DevOps as it’s said in not only a methodology but a mindset as well. Therefore, several teams need to work as a union of development and operations. Also, DevOps has quite a few components that need to merge seamlessly to get what is required. A key element, which usually serves as the center of the DevOps “structure,” is configuration management.
So, what is this configuration management?
Configuration management can refer to something unique in different industries. In the software industry, it refers to managing any item that is configured for the sake of the project. For example, source codes, property files, binaries, servers, and tools can all be configuration items for a software firm. This solely can decide the future of the project. As we know for software to be developed successfully various factors are taken into account. But the most critical is the configuration as it varies in all aspects.
Comprehensive Configuration Management
DevOps, as we know, is an alliance between development and operations. Therefore, it is only obvious that configuration management also spans over both sections.
Configuration management ranges over three broad sections
- Artifact Repository- It is a database of files that are not always in use. Like libraries, or test data. DevOps is a continuous process, so, it is always producing such files. These required to be stored but not necessarily be accessed.
- Source Code Repository- It is the opposite of the above. This is a database to store the working codes. It also stores configuration files and various scripts.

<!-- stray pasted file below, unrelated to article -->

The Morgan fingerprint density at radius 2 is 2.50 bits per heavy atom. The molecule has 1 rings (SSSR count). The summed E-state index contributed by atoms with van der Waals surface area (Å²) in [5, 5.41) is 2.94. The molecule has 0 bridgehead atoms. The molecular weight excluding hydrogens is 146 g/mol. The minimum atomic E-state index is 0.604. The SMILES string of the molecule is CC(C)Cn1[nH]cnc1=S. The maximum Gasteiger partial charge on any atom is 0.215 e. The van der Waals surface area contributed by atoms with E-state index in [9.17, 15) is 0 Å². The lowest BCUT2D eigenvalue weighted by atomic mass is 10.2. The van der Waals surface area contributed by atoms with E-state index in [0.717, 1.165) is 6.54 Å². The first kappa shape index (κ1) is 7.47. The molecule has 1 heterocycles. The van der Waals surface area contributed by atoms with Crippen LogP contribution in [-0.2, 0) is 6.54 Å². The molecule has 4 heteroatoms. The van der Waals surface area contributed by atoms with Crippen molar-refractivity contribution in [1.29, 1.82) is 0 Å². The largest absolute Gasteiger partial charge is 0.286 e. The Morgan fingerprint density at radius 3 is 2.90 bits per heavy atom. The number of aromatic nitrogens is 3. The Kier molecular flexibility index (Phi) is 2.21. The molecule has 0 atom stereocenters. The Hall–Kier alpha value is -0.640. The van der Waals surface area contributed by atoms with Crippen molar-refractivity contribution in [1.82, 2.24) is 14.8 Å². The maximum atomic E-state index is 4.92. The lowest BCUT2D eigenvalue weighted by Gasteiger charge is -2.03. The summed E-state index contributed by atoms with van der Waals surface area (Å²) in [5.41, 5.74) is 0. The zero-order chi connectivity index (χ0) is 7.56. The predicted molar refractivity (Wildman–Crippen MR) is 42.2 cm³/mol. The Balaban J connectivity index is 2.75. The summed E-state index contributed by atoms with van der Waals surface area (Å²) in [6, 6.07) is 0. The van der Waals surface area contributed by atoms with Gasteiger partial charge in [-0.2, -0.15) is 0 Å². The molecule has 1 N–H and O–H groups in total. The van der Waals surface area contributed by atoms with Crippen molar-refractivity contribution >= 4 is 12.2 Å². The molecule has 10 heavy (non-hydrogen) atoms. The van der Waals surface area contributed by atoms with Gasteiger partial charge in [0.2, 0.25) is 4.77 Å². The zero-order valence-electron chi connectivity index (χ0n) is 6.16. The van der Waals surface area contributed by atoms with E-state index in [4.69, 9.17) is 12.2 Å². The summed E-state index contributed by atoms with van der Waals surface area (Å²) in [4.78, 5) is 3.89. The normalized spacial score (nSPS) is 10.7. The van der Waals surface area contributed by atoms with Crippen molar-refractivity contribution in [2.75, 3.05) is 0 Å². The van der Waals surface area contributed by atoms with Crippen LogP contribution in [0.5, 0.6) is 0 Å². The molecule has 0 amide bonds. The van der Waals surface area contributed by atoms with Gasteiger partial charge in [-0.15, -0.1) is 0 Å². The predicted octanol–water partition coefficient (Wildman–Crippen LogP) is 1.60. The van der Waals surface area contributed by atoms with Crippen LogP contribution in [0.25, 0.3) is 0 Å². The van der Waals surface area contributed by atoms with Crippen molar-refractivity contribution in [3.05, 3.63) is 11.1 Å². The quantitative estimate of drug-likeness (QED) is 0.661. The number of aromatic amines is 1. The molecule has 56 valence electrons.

- Configuration Management Database- It is a relational database that ranges over several systems and applications related to configuration management, including services, servers, applications, and databases, and many more.
Configuration Tools- Puppet, Ansible, and Salt Stack
With the basic know-how of configuration management. Let us look into a few tools used in this process: Puppet, Ansible, and Salt Stack. For that, we will take a comparative approach. We will be looking into these tools concerning a few metrics:
Availability– These tools are the heart of servers of huge enterprises. The entire development process depends on the configuration because from source codes to the prod servers to the hosts all of them are controlled by these. Therefore, it is very important that whenever any part of it fails, back-up is readily available.
- Puppet- It works on master-slave architecture. It has a multi-master approach. Whenever the active master crashes, the other takes over the charge.
- Ansible- It has only one active node, primary instance. But it does provide a secondary instance in any such cases for back-up.
- Salt Stack- It is capable of configuring multiple masters. Hence, it has multiple main servers to maintain the configurations across.
Ease of Setup– Though this is a small price to pay for all the hectic workload that gets automated with the use of these tools. But for someone doing this for the first-time ease of setup does matter.
- Puppet- It has multiple masters at its call. Also, Puppet’s main server runs on the master machine and Puppet client runs as a slave on each machine. Therefore, the set-up seems quite a task.